Grain of Sand | Rules for riding the bus
Riding the bus in Denmark gives one a chance to observe a microcosm of Danish society up close. There are several silent and unspoken rules that one must observe inside a Danish public bus, lest one be judged by odd stares and condemned to stereotype in silence.
The first, and most important rule, is that silence is golden.
In many cultures, particularly in the sunny parts of the world, it is not unusual for complete strangers to engage in a conversation during a ride on public transportation. However, in Denmark, this would make most people feel unease.
Danes enjoy being private, and that is their right and privilege. But could it be possible that one could pass a chance to meet a nice date or a useful contact by ignoring the strangers we encounter inside public transport?
I am not proposing turning Danish public transport into hot spots for dating and networking, but sometimes I think I could write a complete novel that only takes place inside the same Danish bus, exploring the lives of the many silent faces.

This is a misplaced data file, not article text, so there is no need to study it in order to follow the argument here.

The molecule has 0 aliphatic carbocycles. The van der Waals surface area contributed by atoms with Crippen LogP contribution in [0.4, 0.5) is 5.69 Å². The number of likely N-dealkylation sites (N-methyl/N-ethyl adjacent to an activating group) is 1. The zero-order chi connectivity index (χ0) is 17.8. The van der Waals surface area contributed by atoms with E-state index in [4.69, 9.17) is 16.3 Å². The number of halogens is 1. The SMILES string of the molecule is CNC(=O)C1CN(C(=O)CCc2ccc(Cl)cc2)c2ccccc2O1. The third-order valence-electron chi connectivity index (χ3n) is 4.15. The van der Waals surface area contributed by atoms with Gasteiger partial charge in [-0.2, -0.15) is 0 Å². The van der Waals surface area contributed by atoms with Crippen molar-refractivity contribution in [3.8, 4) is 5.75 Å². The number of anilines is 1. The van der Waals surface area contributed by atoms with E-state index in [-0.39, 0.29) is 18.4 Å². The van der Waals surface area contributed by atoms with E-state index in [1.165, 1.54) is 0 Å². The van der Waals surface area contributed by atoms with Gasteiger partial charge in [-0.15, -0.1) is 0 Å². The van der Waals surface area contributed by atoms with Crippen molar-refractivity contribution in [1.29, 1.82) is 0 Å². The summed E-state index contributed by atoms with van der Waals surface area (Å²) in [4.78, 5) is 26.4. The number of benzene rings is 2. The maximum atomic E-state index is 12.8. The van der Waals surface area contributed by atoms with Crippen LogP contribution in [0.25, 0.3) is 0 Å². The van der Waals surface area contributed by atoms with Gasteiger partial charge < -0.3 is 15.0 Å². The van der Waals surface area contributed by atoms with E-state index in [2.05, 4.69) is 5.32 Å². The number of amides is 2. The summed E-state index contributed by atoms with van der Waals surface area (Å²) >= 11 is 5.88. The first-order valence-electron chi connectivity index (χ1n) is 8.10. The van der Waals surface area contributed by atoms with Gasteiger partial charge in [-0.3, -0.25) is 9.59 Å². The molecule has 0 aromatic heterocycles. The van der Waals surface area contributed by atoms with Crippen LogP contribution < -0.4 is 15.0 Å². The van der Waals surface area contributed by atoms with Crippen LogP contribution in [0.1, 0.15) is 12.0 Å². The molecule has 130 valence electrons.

The Danish bus silence can be an enriching experience, particularly for the creatives. It is a gold mine to observe the silent cardinal rules of Danish interaction inside a bus. On my journeys, I have so far observed the following cardinal rules:
1. Be silent and smile if someone looks at you. Always appear polite and calm.
2. If you receive a phone call, speak in a calm voice and don’t show any irritation with the person on the other end of the line, even if it’s your arch enemy. Shouting at the person on the other end of the line will only lead to the negative silent judegement of many strange eyes.
3. If the person sitting next to you presses the stop button, prepare to make way for them to get off. If they start fiddling, then give them the right of way to pass through. All this must happen in silence. People avoid speaking to each other as much as possible, so remember to read the body language.
4. Avoid looking people directly in the eyes. It makes them feel uneasy and may be considered offensive.
5. When it’s your turn to get off, press the stop button and start fiddling, so that the person next to you can prepare to make way, then walk calmly towards the driver’s door and then get off. It is acceptable to say Tak for turen to the Danish driver, but it is not a requirement.
I am still observing this phenomenon each time I ride inside a Danish bus. I marvel at the silent choreography at play.